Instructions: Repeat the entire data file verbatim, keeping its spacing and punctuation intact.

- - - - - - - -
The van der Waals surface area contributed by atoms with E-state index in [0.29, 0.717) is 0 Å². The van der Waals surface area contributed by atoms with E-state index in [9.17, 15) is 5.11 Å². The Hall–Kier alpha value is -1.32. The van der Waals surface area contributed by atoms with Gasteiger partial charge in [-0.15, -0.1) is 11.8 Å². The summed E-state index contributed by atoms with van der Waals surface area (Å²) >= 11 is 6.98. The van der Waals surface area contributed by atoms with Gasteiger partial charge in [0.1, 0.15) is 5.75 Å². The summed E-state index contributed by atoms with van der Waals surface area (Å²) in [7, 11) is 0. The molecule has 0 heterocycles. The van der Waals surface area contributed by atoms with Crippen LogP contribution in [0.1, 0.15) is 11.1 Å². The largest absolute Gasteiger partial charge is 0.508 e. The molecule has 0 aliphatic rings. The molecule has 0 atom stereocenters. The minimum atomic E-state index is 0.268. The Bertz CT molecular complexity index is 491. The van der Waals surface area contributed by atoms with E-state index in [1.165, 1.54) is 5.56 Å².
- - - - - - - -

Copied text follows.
The van der Waals surface area contributed by atoms with E-state index in [0.29, 0.717) is 0 Å². The van der Waals surface area contributed by atoms with E-state index in [9.17, 15) is 5.11 Å². The Hall–Kier alpha value is -1.32. The van der Waals surface area contributed by atoms with Gasteiger partial charge in [-0.15, -0.1) is 11.8 Å². The summed E-state index contributed by atoms with van der Waals surface area (Å²) >= 11 is 6.98. The van der Waals surface area contributed by atoms with Gasteiger partial charge in [0.1, 0.15) is 5.75 Å². The summed E-state index contributed by atoms with van der Waals surface area (Å²) in [7, 11) is 0. The molecule has 0 heterocycles. The van der Waals surface area contributed by atoms with Crippen LogP contribution in [0.1, 0.15) is 11.1 Å². The largest absolute Gasteiger partial charge is 0.508 e. The molecule has 0 aliphatic rings. The molecule has 0 atom stereocenters. The minimum atomic E-state index is 0.268. The Bertz CT molecular complexity index is 491. The van der Waals surface area contributed by atoms with E-state index in [1.165, 1.54) is 5.56 Å².